1) Suggest that any work of comic literature is not, in fact, the equal or superior to every other classic of world literature, up to and including Shakespeare. If you do, you’re being a tedious literature elitist, and missing the fact that Shakespeare is popular mainly for the fart jokes.

2) Suggest that anybody trying to keep certain not-really-for-kids comics out of the hands of 11-year-olds is anything but a censor-happy ogre out to destroy the intellectual culture of the nation.

Late Tuesday night, a man responsible for the joy of millions passed from the world. For the second time in just over a year, the gaming world lost a titan, an innovator, and a parent. Dave Arneson, co-creator of Dungeons & Dragons, died peacefully among his family and friends at the age of 61.

Along with Gygax, who preceded him both into the world and out of it, Arneson revolutionized games and gaming as a hobby. Most everyone I know has spent more hours chucking funny dice or playing computer games based on RPG concepts than they have engaged in any other leisure activity. I myself have played roleplaying games (tabletop and computer-driven) for more than 20 years, and hope to play for twice that yet. I’ve seen the hobby go from obscure niche geek endeavor to massive popularity (complete with cartoon!), back to social pariah status, and yet again into the mainstream, this time hopefully to stay for a while. I’m glad Dave got to see it too. I never had a chance to meet the man, as I did Gygax, but by all accounts he was unfailingly kind, friendly, and appreciative of the players that made gaming what it is today. I can’t speak for anybody but myself, but I owe Arneson and Gygax a greater debt than I can ever adequately express, much less repay. In a memorial thread on an RPG forum I frequent, I spotted the quote used for a title above, and can think of no better tribute to the legacy Arneson has left behind.

The kings are dead. Long live the kings.

Pro-tip: If you’re going to trash the new Watchmen downloadable game, it would behoove you not to look like a jackass by critiquing the voice-over actors as “…some guy who sounds like a teenage Christian Bale/Dark Knight fan” (Rorschach) and the “whiny kid doing Nite Owl’s voice,” given that both those roles in the game are voiced by the actors playing said characters in the major motion picture. Tool.

In your rush to maintain your “edgy” cred by trouncing the title (which has some obvious flaws from the short time I spent with the demo), you decided to see how many cool analogies you could make in criticizing it, and made yourself look like an idiot. Ten seconds on IMDB.com would’ve perhaps saved you the embarassment, and you could’ve stuck to more valid critiques (game length, price point, repetitiveness).

P.S.: Complaining that the game only gave you two characters to choose from, when it has been known since the game was announced that the game would only feature two characters? This also makes you look like a tool.

UPDATE: Apparently, I wasn’t the only one to find problems with the analysis, as the original has already been edited to soften the voice-acting critiques and acknowledge the actors were not, in fact “teenagers” or “whiny kids.”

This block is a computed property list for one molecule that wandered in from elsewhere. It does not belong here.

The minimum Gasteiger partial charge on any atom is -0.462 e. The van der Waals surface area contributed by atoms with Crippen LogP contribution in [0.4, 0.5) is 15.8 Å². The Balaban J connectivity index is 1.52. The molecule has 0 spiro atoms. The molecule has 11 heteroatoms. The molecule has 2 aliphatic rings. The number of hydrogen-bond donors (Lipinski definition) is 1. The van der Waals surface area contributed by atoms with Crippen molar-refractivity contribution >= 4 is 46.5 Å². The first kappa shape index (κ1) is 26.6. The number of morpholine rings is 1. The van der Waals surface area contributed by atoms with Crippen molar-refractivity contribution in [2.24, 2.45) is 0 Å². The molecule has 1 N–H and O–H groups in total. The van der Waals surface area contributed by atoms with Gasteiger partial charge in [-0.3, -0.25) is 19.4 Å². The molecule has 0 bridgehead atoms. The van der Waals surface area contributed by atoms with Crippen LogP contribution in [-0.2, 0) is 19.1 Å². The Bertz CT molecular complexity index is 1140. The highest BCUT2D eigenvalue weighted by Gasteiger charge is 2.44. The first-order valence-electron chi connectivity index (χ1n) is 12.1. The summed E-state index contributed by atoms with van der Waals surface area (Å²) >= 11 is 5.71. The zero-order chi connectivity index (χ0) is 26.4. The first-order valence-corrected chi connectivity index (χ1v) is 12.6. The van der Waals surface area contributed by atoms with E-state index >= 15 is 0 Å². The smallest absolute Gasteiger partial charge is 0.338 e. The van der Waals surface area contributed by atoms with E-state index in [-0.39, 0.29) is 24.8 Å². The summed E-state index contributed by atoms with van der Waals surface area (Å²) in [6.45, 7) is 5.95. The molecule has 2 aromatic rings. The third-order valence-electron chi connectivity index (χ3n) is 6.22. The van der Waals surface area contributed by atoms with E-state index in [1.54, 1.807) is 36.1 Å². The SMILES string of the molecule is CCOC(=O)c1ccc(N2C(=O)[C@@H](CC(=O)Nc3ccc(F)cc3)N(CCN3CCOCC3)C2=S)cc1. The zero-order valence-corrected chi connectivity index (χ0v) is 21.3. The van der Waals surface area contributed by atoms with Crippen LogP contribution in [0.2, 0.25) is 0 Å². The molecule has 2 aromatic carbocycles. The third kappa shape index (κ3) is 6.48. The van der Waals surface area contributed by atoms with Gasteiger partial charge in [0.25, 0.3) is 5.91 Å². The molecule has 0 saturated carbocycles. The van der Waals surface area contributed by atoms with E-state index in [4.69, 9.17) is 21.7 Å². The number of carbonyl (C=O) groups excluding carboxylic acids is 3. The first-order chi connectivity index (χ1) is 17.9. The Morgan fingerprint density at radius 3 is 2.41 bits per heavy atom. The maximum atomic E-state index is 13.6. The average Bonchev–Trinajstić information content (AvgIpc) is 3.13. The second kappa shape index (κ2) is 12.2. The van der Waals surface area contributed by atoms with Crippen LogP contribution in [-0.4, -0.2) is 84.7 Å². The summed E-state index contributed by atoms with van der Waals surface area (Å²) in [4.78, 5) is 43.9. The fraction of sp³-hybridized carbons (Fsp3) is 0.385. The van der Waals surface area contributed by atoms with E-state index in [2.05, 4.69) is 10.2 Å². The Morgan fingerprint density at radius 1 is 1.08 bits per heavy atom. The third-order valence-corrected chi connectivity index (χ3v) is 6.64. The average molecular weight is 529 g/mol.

For 50 years, humanity has been straining at the leash of gravity. Those drawn to this endeavor come from all kinds of backgrounds, and for a host of different reasons. The one common thread running through it all is a desire to see the species break free of the limitations placed on us by virtue of birth, to push our understanding of ourselves, our world, and the larger universe around us ever outward. It’s a pattern of behaviors repeated throughout history, with its share of ups and downs. Finding the Northwest Passage, circumnavigating the globe, crossing the Atlantic, or spreading west of the Mississippi, we have pushed against the environment, geography, and political forces to move Beyond.

Any frontier contains danger. If it did not, then the advance and spread of humanity would never have been checked in the first place. The functional definition of “frontier,” for this purpose, is the place beyond which we cannot proceed, certain of our safety. When confronting these frontiers, exceptional men and women have stepped forward and proferred themselves in service of a greater good, to push into those boundaries and see what lies beyond them. Many have lost their lives in the effort. We owe a debt to those explorers that we can never adequately repay, save to remember the price they paid.

Today is a designated Day of Remembrance for 17 of those explorers. I’m too young to have seen Apollo, watched Challenger disintegrate live on television in my elementary school classroom, and got the call about Columbia from a coworker in the space program. I’ve watched hearings, read reports, and prepared reports for release to accident investigators and the public. I’ve also had the good fortune to meet some of the men and women that continue to suit up, strap in, and blast off to blaze the trail for humanity’s future. It’s my fervent belief that the job they do should never be taken for granted, and that these sacrifices never be forgotten. Nothing about spaceflight is “routine,” no matter how many launches we make.

Apollo I Challenger (STS-51-L)

Columbia (STS-107)